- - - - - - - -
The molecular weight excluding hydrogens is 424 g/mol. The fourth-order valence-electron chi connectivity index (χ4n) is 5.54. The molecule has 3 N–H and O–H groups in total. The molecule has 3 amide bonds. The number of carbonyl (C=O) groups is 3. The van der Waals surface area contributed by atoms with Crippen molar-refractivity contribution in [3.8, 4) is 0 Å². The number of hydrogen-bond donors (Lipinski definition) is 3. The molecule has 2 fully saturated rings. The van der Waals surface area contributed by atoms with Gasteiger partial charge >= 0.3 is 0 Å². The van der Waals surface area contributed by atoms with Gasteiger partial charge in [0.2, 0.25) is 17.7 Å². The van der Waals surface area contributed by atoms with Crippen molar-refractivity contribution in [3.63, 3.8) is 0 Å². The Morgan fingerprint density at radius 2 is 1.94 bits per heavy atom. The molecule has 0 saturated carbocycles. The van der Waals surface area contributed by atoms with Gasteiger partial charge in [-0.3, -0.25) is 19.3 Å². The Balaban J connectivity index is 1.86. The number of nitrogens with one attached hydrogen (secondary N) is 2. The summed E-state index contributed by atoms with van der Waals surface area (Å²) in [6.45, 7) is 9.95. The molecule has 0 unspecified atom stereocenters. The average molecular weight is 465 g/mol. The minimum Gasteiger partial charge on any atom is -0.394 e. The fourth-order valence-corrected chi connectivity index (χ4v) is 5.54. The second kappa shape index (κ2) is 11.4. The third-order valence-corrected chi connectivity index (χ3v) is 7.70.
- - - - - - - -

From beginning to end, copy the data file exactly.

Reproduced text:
The molecular weight excluding hydrogens is 424 g/mol. The fourth-order valence-electron chi connectivity index (χ4n) is 5.54. The molecule has 3 N–H and O–H groups in total. The molecule has 3 amide bonds. The number of carbonyl (C=O) groups is 3. The van der Waals surface area contributed by atoms with Crippen molar-refractivity contribution in [3.8, 4) is 0 Å². The number of hydrogen-bond donors (Lipinski definition) is 3. The molecule has 2 fully saturated rings. The van der Waals surface area contributed by atoms with Gasteiger partial charge >= 0.3 is 0 Å². The van der Waals surface area contributed by atoms with Gasteiger partial charge in [0.2, 0.25) is 17.7 Å². The van der Waals surface area contributed by atoms with Crippen molar-refractivity contribution in [3.63, 3.8) is 0 Å². The Morgan fingerprint density at radius 2 is 1.94 bits per heavy atom. The molecule has 0 saturated carbocycles. The van der Waals surface area contributed by atoms with Gasteiger partial charge in [-0.3, -0.25) is 19.3 Å². The Balaban J connectivity index is 1.86. The number of nitrogens with one attached hydrogen (secondary N) is 2. The summed E-state index contributed by atoms with van der Waals surface area (Å²) in [6.45, 7) is 9.95. The molecule has 0 unspecified atom stereocenters. The average molecular weight is 465 g/mol. The minimum Gasteiger partial charge on any atom is -0.394 e. The fourth-order valence-corrected chi connectivity index (χ4v) is 5.54. The second kappa shape index (κ2) is 11.4. The third-order valence-corrected chi connectivity index (χ3v) is 7.70.